I'd love to know: (1) if you've done a millinery internship, who was it with and what did you achieve/ learn whilst you were there and (2) if you could choose to do an internship with any milliner worldwide, which milliner would it be?

Tags: internship, milliner, millinery, morgan, vivienne

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I'm interested in how internships are arranged in other countries?   (I'm assuming it's an unpaid role and quite different to that of a volunteer)

Here in Australia, internships and work experience must be a formal arrangement between a student (the intern),  their training organisation (which can be college/university or registered provider) and the employer.  If it's not arranged this way, it's considered unpaid employment - which is illegal. 

Is this the same elsewhere??

I really want to know the answer to this too! I'm going to apply for a grant that would allow me time to apprentice/learn in London. I have no idea how to go about finding out how to do this. 

Does any one know what is happening with Millinery courses in Australia??? Tafe will not commit to when Cert 4 in Sydney / Newcastle areas will be run and I have hear rumours it will not be run again.  Are master classes with private milliners the only option???  

I'd like to intern with Wayne Wichern in California. He is brilliantly creative and infinitely patient! I had a class with him at Penland in North Carolina and was impressed with his knowledge.

I wouldn't know where to start! There is so much knowledge and experience to be garnered, it is almost overwhelming.  On the other hand, being self-taught, most well-known milliners might just shake their heads at my request. I can self-teach just about anything, but that doesn't mean, they would agree with my techniques.  When I first began, I read all the 1920's training manuals that I could get my hands on.  Now I look at the knowledge and experience I have gained not just from millinery, but all forms of arts that I have learned during my life, and keep what works, discard what doesn't and develop my own methods and techniques. I may be beyond hope in their eyes. LOL I am sure they are more interested in finding young talent that they can mold.


Greer, I have no knowledge of how millinery internships are arranged here, but most internships in other fields are set up through learning institutions like colleges and universities, where the individual either works for free in exchange for credits, or is paid a small wage/stipend.  We have paid and unpaid internships.

me too Bridget

I can make just about anything (not just from textiles) if you give me a photo and the right tools but the quilt/sewing/millinery/fibre/building/fondant police would lock me up immediately if they watched me work :)

I started my 'millinery career' in London  by interning for various people e.g. Karen Henricksen, Yasmin Rizvi, Edwina Ibbotson and JSmith Esquire. Particularly when one has only attended a few millinery courses, I think its crucial to work under real work room conditions and to also understand the pressure of running your own projects. I still find it very enriching to work with as many people as possible, as everybody does things their own way and its great to be exposed to all those skills, which you then can turn into your own ways. In London, from my experience, its quite an informal thing to organize an internship. I mostly rang up places or emailed my CV. The bigger and more famous a place is, the more you will have to pursue and pester them. Intern periods may vary, some take people full-time, some part-time. Smaller places don t worry as much about only accepting students but I think reasonable skills and devotion should be apparent. Particularly the small workrooms have no time to loose. I have never been paid for any internships, if you are lucky, you might be given travel cards but some of my internships led to future professional relationships. I also still attended millinery master classes with Couture milliner Marie O'Regan appointed by HRH Elisabeth II while interning and was therefore able to build a portfolio which secured my first employed position. Philip Treacy and Stephen Jones are more likely to accept students only to cover themselves with employment laws, however their fluctuation is very high and they are regularly on the look out. The trick with internships is that you will most possibly be given slightly dull and enduring work but while you do them with enthusiasm, you observe and learn from what everybody else is doing around you and may be able to forge priceless connections. On two occasions I was also able to take part in London Designer Bridal Show and Premiere Classe in Paris through my internships which gave me invaluable insight into the industry. I hope this might be useful....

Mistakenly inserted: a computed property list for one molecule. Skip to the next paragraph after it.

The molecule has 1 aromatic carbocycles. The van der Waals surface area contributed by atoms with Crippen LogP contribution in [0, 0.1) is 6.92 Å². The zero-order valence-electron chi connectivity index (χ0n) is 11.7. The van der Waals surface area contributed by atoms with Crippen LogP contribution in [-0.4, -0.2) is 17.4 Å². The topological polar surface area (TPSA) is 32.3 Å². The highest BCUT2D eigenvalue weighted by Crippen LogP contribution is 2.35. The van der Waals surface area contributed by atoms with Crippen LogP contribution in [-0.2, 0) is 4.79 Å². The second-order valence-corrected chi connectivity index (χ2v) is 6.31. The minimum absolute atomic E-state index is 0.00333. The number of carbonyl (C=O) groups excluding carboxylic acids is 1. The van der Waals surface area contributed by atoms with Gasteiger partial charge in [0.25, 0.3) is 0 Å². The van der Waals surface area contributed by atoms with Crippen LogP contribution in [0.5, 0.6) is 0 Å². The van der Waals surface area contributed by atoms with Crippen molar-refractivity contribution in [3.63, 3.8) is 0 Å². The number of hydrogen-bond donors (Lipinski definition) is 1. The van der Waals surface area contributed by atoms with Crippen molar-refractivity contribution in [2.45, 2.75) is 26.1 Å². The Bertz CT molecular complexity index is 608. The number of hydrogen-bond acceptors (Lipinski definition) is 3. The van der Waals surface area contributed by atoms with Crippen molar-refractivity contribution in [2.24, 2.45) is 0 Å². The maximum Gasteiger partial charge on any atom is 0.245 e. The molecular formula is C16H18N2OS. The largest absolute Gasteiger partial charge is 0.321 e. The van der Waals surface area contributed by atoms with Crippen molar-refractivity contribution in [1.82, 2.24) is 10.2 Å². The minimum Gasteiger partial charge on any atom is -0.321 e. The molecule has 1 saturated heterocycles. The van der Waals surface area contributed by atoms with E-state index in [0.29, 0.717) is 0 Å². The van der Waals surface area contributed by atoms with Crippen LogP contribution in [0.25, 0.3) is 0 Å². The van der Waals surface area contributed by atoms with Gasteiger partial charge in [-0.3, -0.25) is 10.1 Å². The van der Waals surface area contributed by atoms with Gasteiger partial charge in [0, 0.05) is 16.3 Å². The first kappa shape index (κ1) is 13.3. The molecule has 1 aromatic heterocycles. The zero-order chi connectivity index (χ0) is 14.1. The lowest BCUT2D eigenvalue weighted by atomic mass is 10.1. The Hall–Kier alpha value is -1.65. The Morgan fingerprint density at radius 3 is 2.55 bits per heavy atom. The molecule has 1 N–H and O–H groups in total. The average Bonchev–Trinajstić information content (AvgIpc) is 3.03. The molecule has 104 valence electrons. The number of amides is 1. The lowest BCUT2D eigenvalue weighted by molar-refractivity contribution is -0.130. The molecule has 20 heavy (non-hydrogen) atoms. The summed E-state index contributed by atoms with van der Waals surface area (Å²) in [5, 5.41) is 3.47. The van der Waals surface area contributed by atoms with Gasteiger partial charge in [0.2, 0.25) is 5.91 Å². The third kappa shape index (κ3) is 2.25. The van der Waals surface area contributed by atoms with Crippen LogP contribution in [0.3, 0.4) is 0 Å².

I have done two internships, one in London with Philip Treacy and one in New York, with Ellen Christine Millinery. Both were during my education, but neither of them would have had to be. They were both unpaid. I am from Sweden, and did not need any kind of permit for any of the two internships.


In NY, I had the normal ESTA- travelling permit (where you can spend 90 days in the U.S). It is however illegal using ESTA to earn money, or look for a job, so it's important to make it clear to customs that you are there on an unpaid internship.


In London, you can basically be an intern forever without any special forms. A lot of the employees at Treacy had been interning for about six months before they got a job. This could however be easier for me, being from Europe.


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